Cole County Judge Richard Callahan decided in favor of the state in the last stage of a school funding lawsuit brought by the Committee for Educational Equality and the Coalition to Fund Excellent Schools, which are comprised of almost half of Missouri's 524 public school districts.
In a Wednesday decision, Callahan held that the state has satisfied it's constitutional obligation to provide at least 25 percent of the state's annual revenue to funding public education.
The Committee's attorney, Alex Bartlett, said the group has not yet decided if they will appeal to the Supreme Court, but will meet in the near future to decide.
Attorney General's spokesman John Fougere did not return phone calls for comment.
The 25-percent funding decision was the last question in a costly and complicated lawsuit that had been in Callahan's court for more than three years.
"After hearing the comments of the judge during the Sept. 20 hearing, we weren't surprised," Bartlett said. "I would anticipate that there would be an appeal."
Callahan ruled on a large portion on the case Aug. 29, in which he rejected claims by the Committee for Educational Equality that the state distributes money unfairly because it relies heavily on local taxes despite low property values in many parts of the state.
The Committee for Educational Equality originally argued in the case that the state did not reach it's constitutionally mandated 25 percent of the state budget in funding public education.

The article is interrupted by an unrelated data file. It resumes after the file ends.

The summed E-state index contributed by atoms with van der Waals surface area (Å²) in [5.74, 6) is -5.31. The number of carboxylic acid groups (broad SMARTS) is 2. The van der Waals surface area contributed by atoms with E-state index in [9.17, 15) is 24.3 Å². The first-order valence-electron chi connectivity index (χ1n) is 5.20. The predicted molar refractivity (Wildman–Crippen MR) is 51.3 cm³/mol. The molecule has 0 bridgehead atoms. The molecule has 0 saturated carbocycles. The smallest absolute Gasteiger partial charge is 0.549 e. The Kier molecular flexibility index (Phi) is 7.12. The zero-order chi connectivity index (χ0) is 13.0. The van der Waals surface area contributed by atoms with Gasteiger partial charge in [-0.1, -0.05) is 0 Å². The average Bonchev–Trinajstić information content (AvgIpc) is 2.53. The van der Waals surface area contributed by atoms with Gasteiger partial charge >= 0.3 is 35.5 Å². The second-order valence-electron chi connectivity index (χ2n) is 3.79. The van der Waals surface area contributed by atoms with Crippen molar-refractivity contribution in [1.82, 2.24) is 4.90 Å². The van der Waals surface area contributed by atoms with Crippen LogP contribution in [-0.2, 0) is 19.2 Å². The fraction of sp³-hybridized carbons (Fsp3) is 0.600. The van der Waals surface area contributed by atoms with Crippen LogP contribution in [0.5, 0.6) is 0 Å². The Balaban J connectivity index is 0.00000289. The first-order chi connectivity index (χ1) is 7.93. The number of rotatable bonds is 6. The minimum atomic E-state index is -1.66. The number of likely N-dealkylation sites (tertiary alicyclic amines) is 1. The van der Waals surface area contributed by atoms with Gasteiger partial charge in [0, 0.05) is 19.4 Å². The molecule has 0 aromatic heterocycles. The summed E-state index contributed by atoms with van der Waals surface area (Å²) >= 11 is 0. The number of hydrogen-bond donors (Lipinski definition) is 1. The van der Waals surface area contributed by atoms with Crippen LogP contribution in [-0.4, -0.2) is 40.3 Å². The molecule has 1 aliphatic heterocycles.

In an earlier interview, Bartlett said this is only because the state includes lottery funds and gaming proceeds in the calculation. Because these funds are not directly appropriated by the state, Bartlett maintains they should be excluded from the funding equation.
The Constitution states that the legislature may set aside more than 25 percent of the state budget for public education but is not required to do so.
Callahan stated the Committee "would have the court read into the Constitution a 'must' when the drafters used the term 'may.' This the Court cannot and will not do."
Callahan stated the evidence provided to him shows the state exceeds the requirement, an argument made by several state leaders including Gov. Matt Blunt.
"Today's ruling affirms that we are more than meeting our constitutional duties for Missouri students," Blunt stated in a news release.
Blunt encouraged the Supreme Court to uphold Callahan's ruling if the issue is appealed.
In the first half of the suit, the committee claimed using local taxes to fund part of public school budget's creates wide funding gaps among districts.
Callahan also rejected claims that the school funding method violated the 14th Amendment of the U.S. Constitution, which guarantees equal protection and requires equal facilities. He said income is not enough of a distinction to make a separate class.
The lawsuit, begun in 2004, argued the state's current public education funding equation is insufficient and unfair to students in low-income areas where local governments cannot support their part of the formula.
Following a 1993 lawsuit by the Committee for Educational Equality, which resulted in the state's school funding method being deemed unconstitutional, Missouri legislators passed the Outstanding Schools Act in 2005. The act changed the funding formula and added $300 million per year in state funding.
"This decision by Judge Callahan is a 180 degrees contrary to the decision made by Judge Kinder in 1993," Bartlett said.
The 1993 decision held that the Constitution provides a right for funding beyond the 25 percent but the decision never reached a final judgment and because the legislature then changed the funding formula.
The committee filed the most recent suit in 2004, challenging that formula.